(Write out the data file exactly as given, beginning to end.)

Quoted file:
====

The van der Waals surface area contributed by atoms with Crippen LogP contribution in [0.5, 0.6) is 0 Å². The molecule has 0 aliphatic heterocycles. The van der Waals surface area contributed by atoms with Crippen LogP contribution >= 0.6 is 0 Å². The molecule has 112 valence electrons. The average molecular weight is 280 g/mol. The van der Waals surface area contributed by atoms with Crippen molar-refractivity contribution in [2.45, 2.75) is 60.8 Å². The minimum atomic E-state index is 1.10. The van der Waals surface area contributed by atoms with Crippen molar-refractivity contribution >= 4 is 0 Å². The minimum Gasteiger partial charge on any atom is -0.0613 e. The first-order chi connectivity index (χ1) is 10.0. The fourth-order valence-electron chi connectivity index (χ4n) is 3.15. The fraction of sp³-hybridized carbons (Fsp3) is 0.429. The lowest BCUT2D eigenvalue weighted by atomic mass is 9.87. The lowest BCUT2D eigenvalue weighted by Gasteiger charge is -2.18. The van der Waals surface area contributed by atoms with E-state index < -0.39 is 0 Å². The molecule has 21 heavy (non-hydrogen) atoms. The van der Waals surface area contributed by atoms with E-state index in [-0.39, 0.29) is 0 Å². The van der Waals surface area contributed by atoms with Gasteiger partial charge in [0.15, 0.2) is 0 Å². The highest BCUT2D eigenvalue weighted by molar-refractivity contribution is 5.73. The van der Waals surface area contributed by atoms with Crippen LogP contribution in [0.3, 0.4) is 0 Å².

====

The van der Waals surface area contributed by atoms with Crippen LogP contribution in [0.5, 0.6) is 0 Å². The molecule has 0 aliphatic heterocycles. The van der Waals surface area contributed by atoms with Crippen LogP contribution >= 0.6 is 0 Å². The molecule has 112 valence electrons. The average molecular weight is 280 g/mol. The van der Waals surface area contributed by atoms with Crippen molar-refractivity contribution in [2.45, 2.75) is 60.8 Å². The minimum atomic E-state index is 1.10. The van der Waals surface area contributed by atoms with Crippen molar-refractivity contribution >= 4 is 0 Å². The minimum Gasteiger partial charge on any atom is -0.0613 e. The first-order chi connectivity index (χ1) is 10.0. The fourth-order valence-electron chi connectivity index (χ4n) is 3.15. The fraction of sp³-hybridized carbons (Fsp3) is 0.429. The lowest BCUT2D eigenvalue weighted by atomic mass is 9.87. The lowest BCUT2D eigenvalue weighted by Gasteiger charge is -2.18. The van der Waals surface area contributed by atoms with E-state index < -0.39 is 0 Å². The molecule has 21 heavy (non-hydrogen) atoms. The van der Waals surface area contributed by atoms with E-state index in [-0.39, 0.29) is 0 Å². The van der Waals surface area contributed by atoms with Gasteiger partial charge in [0.15, 0.2) is 0 Å². The highest BCUT2D eigenvalue weighted by molar-refractivity contribution is 5.73. The van der Waals surface area contributed by atoms with Crippen LogP contribution in [0.3, 0.4) is 0 Å².